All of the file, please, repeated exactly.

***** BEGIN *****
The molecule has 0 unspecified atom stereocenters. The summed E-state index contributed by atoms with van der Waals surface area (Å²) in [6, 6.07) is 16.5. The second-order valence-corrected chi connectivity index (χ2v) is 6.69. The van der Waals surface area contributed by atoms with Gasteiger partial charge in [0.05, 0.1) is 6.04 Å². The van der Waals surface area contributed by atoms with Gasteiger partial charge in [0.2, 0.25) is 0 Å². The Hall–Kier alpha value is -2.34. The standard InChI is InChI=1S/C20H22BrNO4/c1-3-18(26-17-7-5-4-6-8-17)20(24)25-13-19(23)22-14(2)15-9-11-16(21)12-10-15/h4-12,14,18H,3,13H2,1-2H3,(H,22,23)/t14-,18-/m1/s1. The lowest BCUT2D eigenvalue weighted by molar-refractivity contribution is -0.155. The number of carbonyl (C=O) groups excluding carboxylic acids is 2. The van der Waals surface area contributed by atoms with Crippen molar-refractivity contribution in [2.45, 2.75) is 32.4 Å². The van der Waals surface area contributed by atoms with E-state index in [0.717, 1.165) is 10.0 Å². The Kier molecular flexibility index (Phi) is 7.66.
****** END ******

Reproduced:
The molecule has 0 unspecified atom stereocenters. The summed E-state index contributed by atoms with van der Waals surface area (Å²) in [6, 6.07) is 16.5. The second-order valence-corrected chi connectivity index (χ2v) is 6.69. The van der Waals surface area contributed by atoms with Gasteiger partial charge in [0.05, 0.1) is 6.04 Å². The van der Waals surface area contributed by atoms with Gasteiger partial charge in [0.2, 0.25) is 0 Å². The Hall–Kier alpha value is -2.34. The standard InChI is InChI=1S/C20H22BrNO4/c1-3-18(26-17-7-5-4-6-8-17)20(24)25-13-19(23)22-14(2)15-9-11-16(21)12-10-15/h4-12,14,18H,3,13H2,1-2H3,(H,22,23)/t14-,18-/m1/s1. The lowest BCUT2D eigenvalue weighted by molar-refractivity contribution is -0.155. The number of carbonyl (C=O) groups excluding carboxylic acids is 2. The van der Waals surface area contributed by atoms with Crippen molar-refractivity contribution in [2.45, 2.75) is 32.4 Å². The van der Waals surface area contributed by atoms with E-state index in [0.717, 1.165) is 10.0 Å². The Kier molecular flexibility index (Phi) is 7.66.